Caregiving

Benefits of Keeping Couples Together In Assisted Living

Keeping Senior Couples Together

From the moment your parents met, they were inseparable. They used to tell you stories about all the things they used to do together and the places they used to go. But now, their differing care needs are making it harder for them to continue the lifestyle they’ve always enjoyed together. A move for mom is imminent, and dad is beside himself because he may have to live apart from her for the first time in years. What do you do when a situation like this occurs? Do you simply allow your parents to be separated or do you find a solution that can keep them together?

Maintaining Communication with Memory Care Teams

Having good communication when your loved one is dealing with memory loss is crucial, especially if you are their caregiver. But what happens when you are no longer their caregiver and are entrusting their care to someone else? When a loved one moves to a memory care community, it can be easy to think that you won’t have to worry about anything and that staff members will let you know of any issues they come across, but in order to ensure the best care for your loved one, it’s often a good idea to stay in-the-know and be a partner in their care team.

Visiting Loved Ones With Dementia: Ensuring a Successful Visit

Successfully visiting loved ones with Memory Loss

When your loved one has dementia, family members can become uncomfortable with the idea of visiting or spending time with their loved one. They may not know what to say or do when they are around them, or they may even feel uncomfortable and intimidated. As unsure as you and other family members may be about visiting your loved one, it’s one of the best things that you can do for them during this trying time, as visiting helps to increase physical, emotional and cognitive well-being.

Tips to Help You Coordinate a Caregiving Team

The Use of Therapeutic Fibbing for Loved Ones with Dementia

The Use of Therapeutic Fibbing for Loved Ones with Dementia

As loved ones with Alzheimer’s disease or dementia age, they may begin to lose touch with reality. They may believe that things or people are there that are not or that someone they loved is coming over when, in reality, they have passed away long ago. Occurrences such as these can be difficult to go through, and even harder to watch your loved one experience. You may be tempted to bring them back into reality by telling them that there is nothing there or that their loved one is gone, but this will likely agitate them and do more harm than good.

The Use of Therapeutic Fibbing for Loved Ones with Dementia

The Use of Therapeutic Fibbing for Loved Ones with Dementia

As loved ones with Alzheimer’s disease or dementia age, they may begin to lose touch with reality. They may believe that things or people are there that are not or that someone they loved is coming over when, in reality, they have passed away long ago. Occurrences such as these can be difficult to go through, and even harder to watch your loved one experience. You may be tempted to bring them back into reality by telling them that there is nothing there or that their loved one is gone, but this will likely agitate them and do more harm than good.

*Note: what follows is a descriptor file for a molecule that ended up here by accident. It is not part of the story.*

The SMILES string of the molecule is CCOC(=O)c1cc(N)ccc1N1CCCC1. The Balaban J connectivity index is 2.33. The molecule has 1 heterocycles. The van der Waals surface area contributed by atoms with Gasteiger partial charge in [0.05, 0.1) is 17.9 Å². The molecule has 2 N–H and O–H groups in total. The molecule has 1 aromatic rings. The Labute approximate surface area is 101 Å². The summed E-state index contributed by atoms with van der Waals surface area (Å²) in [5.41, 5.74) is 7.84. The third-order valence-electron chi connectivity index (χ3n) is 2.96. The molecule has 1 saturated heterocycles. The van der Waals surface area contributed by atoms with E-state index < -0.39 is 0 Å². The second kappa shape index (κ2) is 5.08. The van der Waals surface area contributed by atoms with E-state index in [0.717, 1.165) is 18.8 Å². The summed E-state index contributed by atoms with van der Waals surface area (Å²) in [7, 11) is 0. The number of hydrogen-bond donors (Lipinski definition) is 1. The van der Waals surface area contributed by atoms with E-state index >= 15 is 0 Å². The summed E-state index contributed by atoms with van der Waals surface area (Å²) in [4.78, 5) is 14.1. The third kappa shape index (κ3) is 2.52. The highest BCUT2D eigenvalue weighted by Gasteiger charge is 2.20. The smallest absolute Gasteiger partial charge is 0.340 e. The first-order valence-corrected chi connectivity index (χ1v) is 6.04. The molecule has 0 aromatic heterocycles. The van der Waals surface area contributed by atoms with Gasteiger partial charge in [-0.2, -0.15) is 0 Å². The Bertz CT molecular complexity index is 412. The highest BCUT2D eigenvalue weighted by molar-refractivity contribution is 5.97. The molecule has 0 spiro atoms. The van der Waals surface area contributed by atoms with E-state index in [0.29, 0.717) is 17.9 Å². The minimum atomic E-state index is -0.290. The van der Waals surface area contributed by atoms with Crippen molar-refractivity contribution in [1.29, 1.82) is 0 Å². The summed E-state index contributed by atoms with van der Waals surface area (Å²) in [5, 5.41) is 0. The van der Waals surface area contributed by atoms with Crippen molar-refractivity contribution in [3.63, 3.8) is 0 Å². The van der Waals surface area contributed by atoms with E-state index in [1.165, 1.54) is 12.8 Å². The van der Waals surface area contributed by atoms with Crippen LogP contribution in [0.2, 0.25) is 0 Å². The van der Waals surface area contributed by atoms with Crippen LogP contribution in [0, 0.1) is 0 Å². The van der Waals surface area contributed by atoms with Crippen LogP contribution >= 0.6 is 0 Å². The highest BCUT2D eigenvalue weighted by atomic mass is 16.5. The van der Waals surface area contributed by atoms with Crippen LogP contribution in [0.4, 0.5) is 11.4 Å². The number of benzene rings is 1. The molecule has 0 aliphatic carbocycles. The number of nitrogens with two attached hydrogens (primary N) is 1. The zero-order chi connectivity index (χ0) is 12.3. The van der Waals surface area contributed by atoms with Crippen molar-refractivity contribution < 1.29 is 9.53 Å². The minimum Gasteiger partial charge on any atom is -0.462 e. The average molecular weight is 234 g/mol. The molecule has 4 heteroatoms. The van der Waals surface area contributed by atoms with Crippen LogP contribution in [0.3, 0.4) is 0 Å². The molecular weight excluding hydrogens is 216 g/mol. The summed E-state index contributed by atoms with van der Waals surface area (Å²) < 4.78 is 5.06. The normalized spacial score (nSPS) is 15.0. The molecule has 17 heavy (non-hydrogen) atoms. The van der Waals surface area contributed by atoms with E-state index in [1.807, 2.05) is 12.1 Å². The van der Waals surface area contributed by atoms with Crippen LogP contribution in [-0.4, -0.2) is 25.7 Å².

Assisted Living vs. Home Care: Weighing the Options

Assisted Living vs. Home Care: Weighing the Options

As seniors and those we love begin to age, the need for care tends to increase. When this happens, it can cause stress and confusion about where to go from here. In a sea of senior care options, assisted living and home care are the most frequently debated. This is caused by the need to feel comfortable and stick with what we know, but this is not necessarily the best choice to make. When the time comes to choose between assisted living and home care, it is important to consider each option and the pros and cons of each.

Creating Memory Boxes for Seniors

Creating Memory Boxes for Seniors

For those living with Alzheimer’s disease or another form of dementia, it can be hard to distinguish the line between the past and present. Frustration can occur as a result of feeling stuck, isolated and unimportant. These emotions can leave your loved one with low self-esteem and dissatisfaction. Caregivers, however, have the opportunity to reverse these emotions and turn them into feelings of accomplishment, pride and confidence. How is this possible? Try creating a memory box that includes articles of your loved one’s past life.

Maintaining Independence While Aging

Maintaining Independence While Aging

As loved ones begin aging, they may slowly lose the abilities to do things they once did, such as driving, cooking or even living at home. As a caregiver, you want to do everything you can to ensure that they are happy and have everything they need. During this time, you may be unsure of what to do or what not to do to help them, but one of the best things that you can do for your loved one is to help them and encourage them to remain as independent as they are able. This can be done by promoting fitness, social involvement and just plain doing things on their own.

Preventing Loved Ones from Wandering

Preventing Loved Ones from Wandering

According to the Alzheimer’s Association, at least six out of ten people with dementia will wander – more than 60% will wander from their homes and potentially get lost. What makes people wander varies as does who is at risk for wandering. It is the common belief that anyone with any sort of memory problem that is able to walk can be at an increased risk.

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